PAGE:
Is the Food Network the whitest of the cable stations?

by guest contributor Jae Ran Kim, originally published at Harlow’s Monkey

I read a while ago on someone’s blog that Food Network was one of the whitest cable stations and after a week of watching I have to agree it’s pretty bad. Most of the major celebrity chefs are white. Other than the new host of a show that features Latin food, it’s all white hosts. What happened to Martin Yan from Yan Can Cook and his heavily accented, chop-schtick antics? Even Al Roker went missing. It seemed like it was show after show of white men and women cooking their fusion-style, All-American dishes.

All week, Food Network showed clips of it’s upcoming show, Down Home with the Neely’s. Now, I’d heard the Neely name mentioned in at least three different shows, because they are a big name in BBQ. So yesterday morning the premiere episode came on, and I’m watching it. Part of me was skeptical right away, because this show seemed to be straight out of a program developer’s notebook on “Southern Black Family 101.” They showcased BBQ ribs, slaw, strawberry salad. Everything looked great, the food, the personalities of the Neelys seemed genuine, all good. Why am I crabbing?

I just hope that this isn’t going to be the sum total of what Food Network thinks is “Black” food. Just like “Asian” food is much more than Tyler Florence showing up at a family’s house to show them how to cook Korean food as he did in one episode of Food 911. So glad for Lisa that Tyler was there to show her how to make authentic Korean-style BBQ! Whew, poor Lisa would have been so screwed if Tyler wasn’t there to show her how to be more authentic Korean!!

And what made me wince in pain more than my stitches was when Pat Neely, in a little bit just before commercial break, announces that February is Black History Month.

Woah, Food Network, you sure fooled me. Really – February is Black History Month? What an ingenious time to introduce your one and only show featuring an African American family who actually COOKS! I’m just saying, it’s time to give that program assistant a huge gigantic raise!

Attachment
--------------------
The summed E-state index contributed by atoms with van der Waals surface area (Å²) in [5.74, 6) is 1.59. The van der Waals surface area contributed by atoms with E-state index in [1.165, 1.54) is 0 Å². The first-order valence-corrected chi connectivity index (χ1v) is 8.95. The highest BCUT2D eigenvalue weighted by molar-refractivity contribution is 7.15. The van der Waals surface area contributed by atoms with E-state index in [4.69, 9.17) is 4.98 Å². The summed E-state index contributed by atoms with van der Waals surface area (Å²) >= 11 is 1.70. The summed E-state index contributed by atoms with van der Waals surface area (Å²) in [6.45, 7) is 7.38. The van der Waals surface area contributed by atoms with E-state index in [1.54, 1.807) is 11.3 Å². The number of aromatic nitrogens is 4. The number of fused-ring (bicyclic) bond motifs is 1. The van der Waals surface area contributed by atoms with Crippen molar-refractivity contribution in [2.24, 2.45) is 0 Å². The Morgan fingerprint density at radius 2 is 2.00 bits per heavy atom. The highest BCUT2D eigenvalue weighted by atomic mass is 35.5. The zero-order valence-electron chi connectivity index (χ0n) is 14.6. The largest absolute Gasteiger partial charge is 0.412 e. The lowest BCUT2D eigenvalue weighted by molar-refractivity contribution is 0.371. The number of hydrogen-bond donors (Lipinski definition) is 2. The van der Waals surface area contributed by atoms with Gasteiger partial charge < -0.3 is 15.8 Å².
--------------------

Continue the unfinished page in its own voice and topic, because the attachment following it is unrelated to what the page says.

(I have to say, HGTV, for some of your schmaltzy shows, you do a far better job of featuring hosts of all diversities, both as designers and in real-life families. And without the stereotypic “ethnic” design segregation. What a relief that your African American designers are not limited to only featuring African masks and animal prints in their designs, or that Vern Yip isn’t forced to place bamboo in every re-design. That they actually get to design what they want is refreshing).

Yes, it seems Food Network is very behind the times here. All the white cooks can do all kinds of different ethnic foods. Ingrid Hoffman only gets to cook Latin-inspired dishes since she’s Latina. And since Giada and Mario identify with their Italian heritages so they must cook everything Italian. Guess the philosophy of Food Network is if you want the freedom to cook whatever you want and cross those ethnic boundaries, don’t let it be known what your racial or ethnic heritage is – or you’ll be forever segregated into a cooking ghetto.

On the plus side, I have a whole load of new recipes I can’t wait to try!

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Racialicious is a blog about the intersection of race and pop culture. Check out our daily updates on the latest celebrity gaffes, our no-holds-barred critique of questionable media representations, and of course, the inevitable Keanu Reeves John Cho newsflashes.

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  • katatak

    I know this is an old thread, but I gotta say- super racist. But miguided racism. It’s like these people just don’t know anything about other races. I mean, the three shows starring black people are: “down home” with the neeleys, “big daddy’s” kitchen, and cooking “for real.” I don’t know how they all got their titles, but I know when Aaron McCargo Jr was on the Next Food Network Star, he wanted to name is show something else, and they pushed the “big daddy” idea on him. The network is racist, but I do enjoy many of the shows. I just wish they would allow for more variety and creativity among their chefs.